Are robo advisors ready for a recession?

As financial markets show signs of volatility, investors may need more reassurance and guidance than ever

Are robo advisors ready for a recession?

Because of broadly rising trends in the stock markets, the past few years have been favourable for passive investment strategies and low-cost, digital investing platforms. Robo advisors have attracted billions of dollars in assets and seen thousands of new accounts.

But many active managers and advisors have dismissed the nascent industry as a non-threat. As Benjamin Felix, an associate portfolio manager at PWL Capital, recently told Global News: “These robo advisors business models are largely untested through a real bear market.”

While he doesn’t know whether the recent bouts of volatility will lead to a recession, Felix said that robo advisors will find themselves in uncharted territory when it happens. At that point, they’ll be tested not so much on their investment performance, but on how well their customers can hold on and stick to their strategies.

This is where human advisors have traditionally provided value. Aside from providing investment recommendations, a good advisor can talk clients out of selling in a downturn when riding it out would be better in the long run. This view is supported by a recent Vanguard paper, which estimated that advisors who help clients “stick to their financial plans when their emotions run high” can increase clients’ yearly returns by as much as 1.5%.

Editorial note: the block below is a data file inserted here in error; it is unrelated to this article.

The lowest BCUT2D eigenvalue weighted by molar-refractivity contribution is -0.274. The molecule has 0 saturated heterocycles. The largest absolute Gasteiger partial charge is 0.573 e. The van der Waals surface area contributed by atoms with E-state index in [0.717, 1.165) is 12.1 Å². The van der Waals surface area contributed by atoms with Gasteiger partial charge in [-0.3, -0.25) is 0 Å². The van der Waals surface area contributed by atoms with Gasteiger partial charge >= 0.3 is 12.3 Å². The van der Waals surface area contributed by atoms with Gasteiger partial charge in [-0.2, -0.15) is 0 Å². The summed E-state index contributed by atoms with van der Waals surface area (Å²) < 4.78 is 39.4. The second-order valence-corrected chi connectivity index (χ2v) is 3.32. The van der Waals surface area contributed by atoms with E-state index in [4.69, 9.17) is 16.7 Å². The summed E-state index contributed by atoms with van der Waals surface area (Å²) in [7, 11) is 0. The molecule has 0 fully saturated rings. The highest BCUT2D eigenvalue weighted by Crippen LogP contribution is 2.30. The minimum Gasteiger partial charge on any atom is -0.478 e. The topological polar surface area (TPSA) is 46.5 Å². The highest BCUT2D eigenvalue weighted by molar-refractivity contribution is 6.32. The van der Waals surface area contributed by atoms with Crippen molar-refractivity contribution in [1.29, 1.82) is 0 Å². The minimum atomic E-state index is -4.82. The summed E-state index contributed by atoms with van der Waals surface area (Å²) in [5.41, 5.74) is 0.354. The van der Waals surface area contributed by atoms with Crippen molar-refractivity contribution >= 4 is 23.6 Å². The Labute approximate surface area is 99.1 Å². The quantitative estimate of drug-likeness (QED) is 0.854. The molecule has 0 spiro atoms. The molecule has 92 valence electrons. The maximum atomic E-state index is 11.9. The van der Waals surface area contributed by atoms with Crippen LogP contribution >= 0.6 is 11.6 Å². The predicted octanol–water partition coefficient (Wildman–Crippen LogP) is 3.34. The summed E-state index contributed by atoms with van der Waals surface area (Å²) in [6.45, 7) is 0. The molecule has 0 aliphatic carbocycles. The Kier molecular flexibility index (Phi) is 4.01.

But according to David Nugent, Wealthsimple’s head of investments, said that a bear market would be “our time to shine.” He explained that the robo firm has seen stomach-churning market movements since it started in 2014.

Over that time, the firm has refined a strategy to reassure panicking clients. During every market correction, it sends users an email that usually includes “an explanation of what’s causing the market to go down and why it doesn’t matter.”

 The firm also takes note of clients who log onto their accounts more frequently during market dips, as well as those who have experienced larger losses than the average user. Because such clients are more likely to be nervous, they also receive a more personalized message to explain possible declines in their portfolio, as well as why it’s better to stick with their investment plans over the long run.

If these reassurances aren’t enough, Nugent said, clients may also arrange a phone appointment with a human portfolio manager within a week. The firm currently has eight registered portfolio managers in Canada as it services over 100,000 clients with more than $3 billion in assets under management, and it has been ramping up efforts to collaborate with independent financial advisors.

When clients inundate phone lines during a downturn, it becomes a question of how well advisors can field such calls. Nugent noted that under such circumstances, most advisors would be forced to send out a standard email and prioritize speaking to their most important clients.

“We’d run into the same challenges that a traditional advisor would as well,” he said.


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